Specialist equipment for rescuing large animals has been unveiled by the Essex County Fire & Rescue Service.
The purpose-built vehicle has a 13.7m (45ft) crane capable of lifting up to 3,250kg.
The new equipment will be used to deal with incidents such as when large animals become trapped or are involved in road traffic accidents.
Crews have also been training at Writtle College to improve the way they deal with animal-related incidents.
Between April and November 2010 Essex crews attended 150 animal rescues.
Station officer Toby Ingham said of the new equipment: "It will make it safer for the crews involved and it will make the successful rescue of the animal much more likely.
"At the moment they are few and far between.
"We will be talking to our colleagues over the border in Suffolk and Hertfordshire to go into a partnership for training their crews for the future."
Mr Ingham explained animal rescues were becoming more frequent in the county.
"Not just in the rural environment, but it's becoming more and more common to have fire crews turning out to an incident on the M25 or M11 where you've had horses or horse boxes involved in road traffic collisions."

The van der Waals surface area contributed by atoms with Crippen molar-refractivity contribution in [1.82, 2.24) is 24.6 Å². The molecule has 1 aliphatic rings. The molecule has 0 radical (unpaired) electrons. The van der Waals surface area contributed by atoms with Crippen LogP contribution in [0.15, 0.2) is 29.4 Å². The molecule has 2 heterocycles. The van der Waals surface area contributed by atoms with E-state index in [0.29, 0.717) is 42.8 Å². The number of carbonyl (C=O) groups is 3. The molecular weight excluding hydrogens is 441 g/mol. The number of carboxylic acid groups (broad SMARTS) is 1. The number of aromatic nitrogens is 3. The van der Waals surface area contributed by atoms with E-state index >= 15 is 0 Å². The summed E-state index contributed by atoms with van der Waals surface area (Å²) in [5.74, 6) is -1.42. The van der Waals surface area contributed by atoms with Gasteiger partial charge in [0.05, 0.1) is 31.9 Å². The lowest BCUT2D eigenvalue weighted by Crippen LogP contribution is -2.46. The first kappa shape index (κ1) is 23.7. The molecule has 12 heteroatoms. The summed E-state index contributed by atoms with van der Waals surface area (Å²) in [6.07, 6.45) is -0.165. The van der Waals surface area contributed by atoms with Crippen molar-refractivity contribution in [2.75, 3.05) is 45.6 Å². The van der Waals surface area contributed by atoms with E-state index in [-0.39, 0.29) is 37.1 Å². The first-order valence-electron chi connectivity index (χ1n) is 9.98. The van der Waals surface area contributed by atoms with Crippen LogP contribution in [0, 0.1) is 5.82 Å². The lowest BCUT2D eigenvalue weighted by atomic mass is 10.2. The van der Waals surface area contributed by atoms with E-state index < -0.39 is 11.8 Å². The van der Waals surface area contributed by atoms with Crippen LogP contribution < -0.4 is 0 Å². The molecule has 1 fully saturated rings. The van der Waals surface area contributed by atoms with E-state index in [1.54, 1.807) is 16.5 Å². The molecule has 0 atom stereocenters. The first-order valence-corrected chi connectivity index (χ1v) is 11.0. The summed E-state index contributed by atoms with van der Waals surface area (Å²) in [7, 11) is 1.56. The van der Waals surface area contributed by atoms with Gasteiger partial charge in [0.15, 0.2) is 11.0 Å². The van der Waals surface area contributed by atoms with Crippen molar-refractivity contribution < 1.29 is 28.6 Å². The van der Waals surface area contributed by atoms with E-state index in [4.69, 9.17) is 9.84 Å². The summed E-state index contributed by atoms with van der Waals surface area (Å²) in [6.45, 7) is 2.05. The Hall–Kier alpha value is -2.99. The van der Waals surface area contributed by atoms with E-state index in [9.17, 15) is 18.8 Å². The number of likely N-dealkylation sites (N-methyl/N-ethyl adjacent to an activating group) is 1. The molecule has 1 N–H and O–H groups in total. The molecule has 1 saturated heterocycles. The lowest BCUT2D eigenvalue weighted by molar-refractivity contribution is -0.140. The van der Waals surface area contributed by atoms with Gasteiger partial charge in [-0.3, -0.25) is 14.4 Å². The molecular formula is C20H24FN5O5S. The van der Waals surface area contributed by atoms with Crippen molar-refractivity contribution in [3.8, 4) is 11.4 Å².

Since 2008 firefighters have been training at Writtle College, near Chelmsford, to improve the way they deal with animal rescues.
The college's Equine Science senior lecturer Heidi Janicke said it was important to understand animal behaviour.
"Most livestock we deal with tend to be 'flight animals' or prey animals, so their first instinct is to get away as fast as possible," Dr Janicke said.
"If that means hurting anything that's around them, then they will do that.
"So understanding their behaviour and how they respond to human interaction is quite useful in getting them out of a dangerous situation much quicker."